#"except KeyboardInterrupt" rule to allow this to break the loop.  
    except KeyboardInterrupt:
        print ' Exiting...Keyboard interrupt'
        print 'unexpected error'

Set Gmail as default mail client using Google Apps in Linux

posted 25 Jan 2010, 22:19 by Michael Strand   [ updated 12 Jun 2010, 17:16 ]

You can have Google Apps as your default mail client in Linux.

First install gnome-gmail from here http://gnome-gmail.sourceforge.net/. This installs a Python script, /usr/bin/gnome-gmail. You can then go to "System > Preferences > Preferred Applications" and set gnome-gmail as your custom mail application.

*** UPDATE: Editing the script is no longer required *** Just install as set as the preferred mail app. Then logout and log back in and go to Applications > Configuration Editor and in the apps tree expand gnome-gmail. All you have to do is set your apps domain here.

This script is configured for Gmail not Google Apps but it is easy to change. Open /usr/bin/gnome-gmail with your text editor and there are three URL references to Gmail that we will change.


import sys
import urlparse
import gio
import string

def appendUrl( tourl, urltag, dict, dicttag ):
tourl = tourl + "&" + urltag + "=" + dict[dicttag][0]

return tourl

# get the path string from the 'possible' mailto url
usplit = urlparse.urlsplit( sys.argv[1], "mailto" )
except IndexError:
# couldn't even get an email address - just open a default mail page
gio.app_info_get_default_for_type( "text/html", 1 ).launch_uris( ["http://mail.yourdomain.com"] )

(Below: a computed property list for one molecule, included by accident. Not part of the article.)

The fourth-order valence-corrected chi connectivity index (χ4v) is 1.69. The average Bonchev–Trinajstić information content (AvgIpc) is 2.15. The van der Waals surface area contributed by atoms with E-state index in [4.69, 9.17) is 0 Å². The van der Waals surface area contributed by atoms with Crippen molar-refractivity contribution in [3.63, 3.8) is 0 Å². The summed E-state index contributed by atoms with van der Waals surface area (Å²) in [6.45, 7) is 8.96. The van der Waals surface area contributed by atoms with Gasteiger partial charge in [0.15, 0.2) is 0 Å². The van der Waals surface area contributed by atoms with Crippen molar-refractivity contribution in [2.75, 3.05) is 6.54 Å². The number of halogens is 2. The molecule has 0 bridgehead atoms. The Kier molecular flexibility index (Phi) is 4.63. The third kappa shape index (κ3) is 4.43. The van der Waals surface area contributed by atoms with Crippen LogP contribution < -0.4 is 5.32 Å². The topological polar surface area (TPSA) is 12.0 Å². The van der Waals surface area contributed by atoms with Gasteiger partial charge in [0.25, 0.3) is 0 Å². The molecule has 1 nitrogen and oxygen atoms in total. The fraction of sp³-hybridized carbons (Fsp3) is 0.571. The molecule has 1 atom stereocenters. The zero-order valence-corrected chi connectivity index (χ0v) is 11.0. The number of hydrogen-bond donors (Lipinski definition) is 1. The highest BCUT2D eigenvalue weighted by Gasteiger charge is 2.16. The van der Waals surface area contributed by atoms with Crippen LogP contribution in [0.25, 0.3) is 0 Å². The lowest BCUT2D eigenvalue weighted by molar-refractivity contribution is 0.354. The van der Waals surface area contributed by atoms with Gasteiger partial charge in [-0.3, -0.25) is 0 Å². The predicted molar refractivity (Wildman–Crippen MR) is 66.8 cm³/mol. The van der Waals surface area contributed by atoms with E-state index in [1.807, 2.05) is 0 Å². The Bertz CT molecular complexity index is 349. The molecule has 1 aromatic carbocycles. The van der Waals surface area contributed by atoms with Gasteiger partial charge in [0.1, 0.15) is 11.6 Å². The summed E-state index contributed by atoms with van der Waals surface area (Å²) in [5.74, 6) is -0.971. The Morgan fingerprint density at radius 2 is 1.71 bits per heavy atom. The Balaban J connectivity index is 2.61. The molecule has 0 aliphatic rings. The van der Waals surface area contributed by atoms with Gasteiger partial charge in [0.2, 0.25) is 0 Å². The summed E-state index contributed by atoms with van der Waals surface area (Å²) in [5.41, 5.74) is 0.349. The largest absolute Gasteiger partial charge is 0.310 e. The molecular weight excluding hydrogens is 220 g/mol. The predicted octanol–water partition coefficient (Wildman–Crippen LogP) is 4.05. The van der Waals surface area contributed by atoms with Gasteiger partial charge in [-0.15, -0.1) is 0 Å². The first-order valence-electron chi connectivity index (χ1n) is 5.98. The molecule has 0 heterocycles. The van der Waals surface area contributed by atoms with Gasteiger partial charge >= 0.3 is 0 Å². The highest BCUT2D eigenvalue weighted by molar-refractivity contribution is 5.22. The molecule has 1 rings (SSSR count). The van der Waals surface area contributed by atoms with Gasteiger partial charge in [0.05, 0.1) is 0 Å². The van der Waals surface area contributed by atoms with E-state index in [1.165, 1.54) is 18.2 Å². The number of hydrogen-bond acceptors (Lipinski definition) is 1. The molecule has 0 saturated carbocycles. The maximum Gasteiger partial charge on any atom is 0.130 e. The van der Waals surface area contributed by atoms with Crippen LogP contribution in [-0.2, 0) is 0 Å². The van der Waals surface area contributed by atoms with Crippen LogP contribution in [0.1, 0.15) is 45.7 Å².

sys.exit( 0 )

path = usplit.path

# for some reason, urlsplit is not splitting off the query string
# do it here
( address, qs ) = string.split( path, "?", 1 )
except ValueError:
address = path
qs = usplit.query

qsdict = urlparse.parse_qs( qs )
qsdict['to'] = []
qsdict['to'].append( address )

tourl = "https://mail.google.com/a/yourdomain.com?view=cm&cmid=0&fs=1&tearoff=1"
tourl = "https://mail.google.com/a/yourdomain.com?view=cm&tf=0&fs=1"

tourl = appendUrl( tourl, "to", qsdict, "to" )
tourl = appendUrl( tourl, "su", qsdict, "subject" )
tourl = appendUrl( tourl, "body", qsdict, "body" )
tourl = appendUrl( tourl, "cc", qsdict, "cc" )
tourl = appendUrl( tourl, "bcc", qsdict, "bcc" )

print tourl

gio.app_info_get_default_for_type( "text/html", 1 ).launch_uris( [tourl] )

When you are in Google Mail check your URL and compare it to the URLs in the script, if your URLs are slightly different you can change the script to match your Google Apps mail URL.

Agere et-131x Ethernet driver on Fedora 12

posted 12 Jan 2010, 02:50 by Michael Strand   [ updated 3 Feb 2010, 00:57 ]

I have an LG W1 Express Dual laptop with an Agere Systems Ethernet port. When I loaded Fedora 12 the wireless and everything else worked perfectly except for the LAN. 

The process to install it was as follows and is almost a complete copy from http://r4ndom.wordpress.com/2009/06/08/agere-et131x-driver-finally/

save it to your /tmp directory and open a terminal window

$ cd /tmp

$ tar -xzvf et131x_staged_2_6_git.tar.gz

cd staged

The next step is to run make, this initially just resulted in errors for me.

make: *** /lib/modules/ No such file or directory

To get past this you need to install some other things first...

$ yum install gcc kernel-PAE-devel

or if you don't have a PAE kernel, you can check by running "uname -r" if you don't see PAE in the result run the following

$ yum install gcc kernel-devel

once you have these...

$ make

Once that finishes

$ su

make sure you are still in the staged directory


$ make modules_install

$ modprobe et131x

You should be up and running now.